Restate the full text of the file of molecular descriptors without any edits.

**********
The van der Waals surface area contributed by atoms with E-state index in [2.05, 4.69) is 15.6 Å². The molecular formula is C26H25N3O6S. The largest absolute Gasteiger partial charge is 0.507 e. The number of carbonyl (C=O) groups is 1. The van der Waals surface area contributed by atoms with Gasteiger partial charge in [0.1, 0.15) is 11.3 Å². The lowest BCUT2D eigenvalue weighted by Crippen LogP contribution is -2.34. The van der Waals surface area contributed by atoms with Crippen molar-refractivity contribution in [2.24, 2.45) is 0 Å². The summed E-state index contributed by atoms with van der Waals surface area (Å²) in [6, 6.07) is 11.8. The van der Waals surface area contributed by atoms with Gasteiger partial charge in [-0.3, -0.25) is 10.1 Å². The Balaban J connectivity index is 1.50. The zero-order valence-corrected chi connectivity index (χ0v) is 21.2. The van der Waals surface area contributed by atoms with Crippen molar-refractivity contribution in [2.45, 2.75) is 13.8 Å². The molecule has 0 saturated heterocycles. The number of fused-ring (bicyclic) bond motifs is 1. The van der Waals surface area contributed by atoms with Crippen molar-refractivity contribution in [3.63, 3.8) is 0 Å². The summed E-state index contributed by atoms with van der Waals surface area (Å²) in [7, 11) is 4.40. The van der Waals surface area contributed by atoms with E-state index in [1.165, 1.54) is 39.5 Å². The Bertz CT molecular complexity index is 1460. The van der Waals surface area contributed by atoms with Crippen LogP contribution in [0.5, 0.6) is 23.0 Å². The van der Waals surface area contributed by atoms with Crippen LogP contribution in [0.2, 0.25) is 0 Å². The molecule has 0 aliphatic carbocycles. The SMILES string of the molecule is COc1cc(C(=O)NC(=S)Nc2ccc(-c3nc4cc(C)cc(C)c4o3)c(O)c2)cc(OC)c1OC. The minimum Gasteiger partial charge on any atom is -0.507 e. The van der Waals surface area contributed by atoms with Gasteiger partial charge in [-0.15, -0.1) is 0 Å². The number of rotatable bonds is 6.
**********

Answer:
The van der Waals surface area contributed by atoms with E-state index in [2.05, 4.69) is 15.6 Å². The molecular formula is C26H25N3O6S. The largest absolute Gasteiger partial charge is 0.507 e. The number of carbonyl (C=O) groups is 1. The van der Waals surface area contributed by atoms with Gasteiger partial charge in [0.1, 0.15) is 11.3 Å². The lowest BCUT2D eigenvalue weighted by Crippen LogP contribution is -2.34. The van der Waals surface area contributed by atoms with Crippen molar-refractivity contribution in [2.24, 2.45) is 0 Å². The summed E-state index contributed by atoms with van der Waals surface area (Å²) in [6, 6.07) is 11.8. The van der Waals surface area contributed by atoms with Gasteiger partial charge in [-0.3, -0.25) is 10.1 Å². The Balaban J connectivity index is 1.50. The zero-order valence-corrected chi connectivity index (χ0v) is 21.2. The van der Waals surface area contributed by atoms with Crippen molar-refractivity contribution in [2.45, 2.75) is 13.8 Å². The molecule has 0 saturated heterocycles. The number of fused-ring (bicyclic) bond motifs is 1. The van der Waals surface area contributed by atoms with Crippen molar-refractivity contribution in [3.63, 3.8) is 0 Å². The summed E-state index contributed by atoms with van der Waals surface area (Å²) in [7, 11) is 4.40. The van der Waals surface area contributed by atoms with E-state index in [1.165, 1.54) is 39.5 Å². The Bertz CT molecular complexity index is 1460. The van der Waals surface area contributed by atoms with Crippen LogP contribution in [0.5, 0.6) is 23.0 Å². The van der Waals surface area contributed by atoms with Crippen LogP contribution in [0.2, 0.25) is 0 Å². The molecule has 0 aliphatic carbocycles. The SMILES string of the molecule is COc1cc(C(=O)NC(=S)Nc2ccc(-c3nc4cc(C)cc(C)c4o3)c(O)c2)cc(OC)c1OC. The minimum Gasteiger partial charge on any atom is -0.507 e. The van der Waals surface area contributed by atoms with Gasteiger partial charge in [-0.15, -0.1) is 0 Å². The number of rotatable bonds is 6.